Air Scenting Horse History and Timeline
1600's, and 1700's
and early explorers gained wide use of the horse.
History tells us
that Native Americans used the horse's scenting abilities because they
developed symbols for a keen sense of smell. "A circle around the horse's
eye and nostrils for alert vision and a keen sense of smell". from
Documents tell us
how hunting guides followed their horse's nose in order to find buffalo,
from the book "The Rise of Theodore Roosevelt" by Edmund Morris.
Other examples on
the use of the horse's detection abilities can be found in the book "The
Mustangs" by J. Frank Dobie.
History tells us
that in the days when horses were used for man's survival, their natural air
scent locating ability played a much more important role than most people
are aware of.
A mustang named Sacramento repeatedly saved explorer Col. John Fremont's life by scenting enemies along the trail, wrote frontier historian Glenn R. Vernam.
In the 1970's a
Mounted Search and Rescue group from Oregon was reported to be relying on
horse scenting while performing their duties.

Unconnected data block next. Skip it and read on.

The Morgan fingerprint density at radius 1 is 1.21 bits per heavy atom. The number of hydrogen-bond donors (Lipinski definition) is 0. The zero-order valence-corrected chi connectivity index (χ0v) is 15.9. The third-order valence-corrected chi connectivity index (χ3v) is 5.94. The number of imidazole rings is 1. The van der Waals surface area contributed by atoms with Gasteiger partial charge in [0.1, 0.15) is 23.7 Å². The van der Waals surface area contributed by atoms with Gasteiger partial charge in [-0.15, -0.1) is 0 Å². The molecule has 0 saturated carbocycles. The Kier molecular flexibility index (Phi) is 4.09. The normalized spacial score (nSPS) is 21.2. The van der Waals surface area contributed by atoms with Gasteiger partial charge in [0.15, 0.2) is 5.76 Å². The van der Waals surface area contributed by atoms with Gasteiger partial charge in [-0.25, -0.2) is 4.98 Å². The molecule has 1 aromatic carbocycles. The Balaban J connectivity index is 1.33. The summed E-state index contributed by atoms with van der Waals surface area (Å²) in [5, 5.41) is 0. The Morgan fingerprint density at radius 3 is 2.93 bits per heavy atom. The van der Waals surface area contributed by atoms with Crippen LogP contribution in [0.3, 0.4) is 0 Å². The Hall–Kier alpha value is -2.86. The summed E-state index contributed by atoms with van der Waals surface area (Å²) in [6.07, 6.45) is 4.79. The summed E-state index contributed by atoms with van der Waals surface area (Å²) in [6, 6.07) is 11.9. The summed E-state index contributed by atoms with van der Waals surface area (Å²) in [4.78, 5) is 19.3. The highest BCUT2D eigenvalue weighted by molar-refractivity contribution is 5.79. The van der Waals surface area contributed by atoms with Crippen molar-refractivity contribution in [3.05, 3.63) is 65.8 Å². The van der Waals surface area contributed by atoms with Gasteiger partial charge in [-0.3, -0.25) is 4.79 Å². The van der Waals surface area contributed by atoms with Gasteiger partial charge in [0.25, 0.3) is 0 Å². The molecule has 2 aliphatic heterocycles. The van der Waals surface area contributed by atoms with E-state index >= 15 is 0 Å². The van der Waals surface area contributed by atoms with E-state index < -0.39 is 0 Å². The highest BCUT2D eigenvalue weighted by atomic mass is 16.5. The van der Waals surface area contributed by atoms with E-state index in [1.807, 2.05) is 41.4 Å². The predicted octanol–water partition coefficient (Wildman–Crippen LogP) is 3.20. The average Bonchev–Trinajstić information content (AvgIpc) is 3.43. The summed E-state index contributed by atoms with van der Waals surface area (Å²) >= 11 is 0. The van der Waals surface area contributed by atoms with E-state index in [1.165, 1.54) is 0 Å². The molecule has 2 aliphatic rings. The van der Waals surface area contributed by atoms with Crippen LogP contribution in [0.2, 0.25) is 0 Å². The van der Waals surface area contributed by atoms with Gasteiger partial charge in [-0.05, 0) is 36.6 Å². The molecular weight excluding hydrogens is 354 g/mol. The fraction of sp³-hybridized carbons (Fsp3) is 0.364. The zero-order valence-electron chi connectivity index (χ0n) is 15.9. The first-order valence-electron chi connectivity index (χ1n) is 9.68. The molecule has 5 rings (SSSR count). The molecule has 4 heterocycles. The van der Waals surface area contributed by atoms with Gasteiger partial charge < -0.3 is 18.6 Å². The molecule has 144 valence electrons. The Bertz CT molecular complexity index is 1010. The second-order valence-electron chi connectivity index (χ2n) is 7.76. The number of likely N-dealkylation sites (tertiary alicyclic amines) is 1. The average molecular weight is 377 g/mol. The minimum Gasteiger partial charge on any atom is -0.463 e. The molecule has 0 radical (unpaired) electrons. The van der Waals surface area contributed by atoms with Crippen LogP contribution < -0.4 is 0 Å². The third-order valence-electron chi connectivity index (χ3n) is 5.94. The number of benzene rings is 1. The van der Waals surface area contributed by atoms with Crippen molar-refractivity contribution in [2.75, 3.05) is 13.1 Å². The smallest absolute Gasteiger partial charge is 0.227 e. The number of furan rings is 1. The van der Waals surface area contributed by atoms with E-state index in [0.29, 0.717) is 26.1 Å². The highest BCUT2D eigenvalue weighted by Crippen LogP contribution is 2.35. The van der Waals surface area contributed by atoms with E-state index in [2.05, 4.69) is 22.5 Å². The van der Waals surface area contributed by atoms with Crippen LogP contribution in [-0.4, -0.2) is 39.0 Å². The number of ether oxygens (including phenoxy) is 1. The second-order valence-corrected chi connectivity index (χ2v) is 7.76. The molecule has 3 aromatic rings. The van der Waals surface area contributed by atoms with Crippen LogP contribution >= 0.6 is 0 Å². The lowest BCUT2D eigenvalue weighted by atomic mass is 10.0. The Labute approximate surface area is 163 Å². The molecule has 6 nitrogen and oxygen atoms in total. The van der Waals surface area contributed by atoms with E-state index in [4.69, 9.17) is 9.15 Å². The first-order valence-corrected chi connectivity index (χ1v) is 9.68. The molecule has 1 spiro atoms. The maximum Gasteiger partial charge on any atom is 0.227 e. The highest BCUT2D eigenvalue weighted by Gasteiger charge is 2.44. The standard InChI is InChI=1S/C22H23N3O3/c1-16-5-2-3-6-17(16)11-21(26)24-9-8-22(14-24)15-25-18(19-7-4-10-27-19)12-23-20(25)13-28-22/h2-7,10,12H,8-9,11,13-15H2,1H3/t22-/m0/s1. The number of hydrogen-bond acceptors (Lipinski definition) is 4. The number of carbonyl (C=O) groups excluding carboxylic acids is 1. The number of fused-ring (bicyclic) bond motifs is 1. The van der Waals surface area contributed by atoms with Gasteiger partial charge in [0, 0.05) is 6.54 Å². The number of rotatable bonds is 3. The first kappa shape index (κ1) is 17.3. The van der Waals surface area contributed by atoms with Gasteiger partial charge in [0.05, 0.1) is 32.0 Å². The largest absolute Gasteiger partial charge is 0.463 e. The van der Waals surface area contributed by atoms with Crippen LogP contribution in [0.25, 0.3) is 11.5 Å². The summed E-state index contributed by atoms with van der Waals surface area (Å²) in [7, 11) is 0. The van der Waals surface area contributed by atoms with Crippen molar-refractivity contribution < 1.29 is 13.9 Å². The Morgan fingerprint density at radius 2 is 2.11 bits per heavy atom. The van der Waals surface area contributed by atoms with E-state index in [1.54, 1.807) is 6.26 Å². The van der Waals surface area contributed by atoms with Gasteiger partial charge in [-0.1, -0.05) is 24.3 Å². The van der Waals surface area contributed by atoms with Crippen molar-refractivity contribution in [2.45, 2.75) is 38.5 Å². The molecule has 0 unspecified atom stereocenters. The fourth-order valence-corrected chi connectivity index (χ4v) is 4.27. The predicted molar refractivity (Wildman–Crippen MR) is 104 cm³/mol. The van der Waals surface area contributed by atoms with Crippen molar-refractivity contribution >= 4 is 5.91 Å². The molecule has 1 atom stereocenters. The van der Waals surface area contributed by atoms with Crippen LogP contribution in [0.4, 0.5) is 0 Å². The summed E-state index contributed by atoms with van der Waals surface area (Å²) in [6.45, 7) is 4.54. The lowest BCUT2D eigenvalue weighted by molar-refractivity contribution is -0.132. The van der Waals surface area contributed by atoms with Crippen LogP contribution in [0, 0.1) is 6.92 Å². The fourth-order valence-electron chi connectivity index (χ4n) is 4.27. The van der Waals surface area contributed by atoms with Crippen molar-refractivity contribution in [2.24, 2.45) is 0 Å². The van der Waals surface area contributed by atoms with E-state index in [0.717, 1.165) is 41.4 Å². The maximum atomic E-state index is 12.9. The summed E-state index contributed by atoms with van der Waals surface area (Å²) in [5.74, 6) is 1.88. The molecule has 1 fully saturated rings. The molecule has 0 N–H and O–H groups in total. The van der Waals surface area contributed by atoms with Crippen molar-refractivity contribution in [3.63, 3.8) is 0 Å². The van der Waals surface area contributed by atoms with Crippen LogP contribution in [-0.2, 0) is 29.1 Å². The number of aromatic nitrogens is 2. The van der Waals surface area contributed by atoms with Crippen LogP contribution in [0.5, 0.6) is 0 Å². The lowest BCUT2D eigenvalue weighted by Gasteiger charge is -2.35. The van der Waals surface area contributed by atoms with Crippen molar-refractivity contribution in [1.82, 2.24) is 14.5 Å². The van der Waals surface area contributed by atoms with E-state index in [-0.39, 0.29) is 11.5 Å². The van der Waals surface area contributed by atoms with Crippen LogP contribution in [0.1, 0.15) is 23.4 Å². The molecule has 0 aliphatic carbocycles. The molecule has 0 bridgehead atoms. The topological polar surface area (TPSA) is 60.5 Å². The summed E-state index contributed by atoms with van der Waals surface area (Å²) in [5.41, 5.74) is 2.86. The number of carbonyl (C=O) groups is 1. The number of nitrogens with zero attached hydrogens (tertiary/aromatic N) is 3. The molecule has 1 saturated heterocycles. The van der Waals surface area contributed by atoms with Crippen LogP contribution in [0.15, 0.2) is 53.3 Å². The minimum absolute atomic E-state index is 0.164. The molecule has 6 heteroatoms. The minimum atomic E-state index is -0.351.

A mounted police
officer from New York, I believe, was featured in a newspaper story where he
told how he used his horse's scenting abilities in his line of work.
At this point,
even though some people across the U.S. know that the horse's scenting
ability can be useful in SAR, this natural instinct remains, for the most
part, virtually unknown and unexplored.
The first air
scenting horse training manual was written (Copyright 2001), first website
was setup and the first equine scent detection clinics were given by Terry
The first known
public demonstrations were given using equine scent detection for location
of clothing scent, cadaver scent and narcotic scent by Terry Nowacki.
As of 2008 there
is now a good number of either Mounted SAR groups, Natural Horse Enthusiasts,
or Mounted Law Enforcement agencies across the U.S. and Canada that use
the horse's natural scent detection abilities.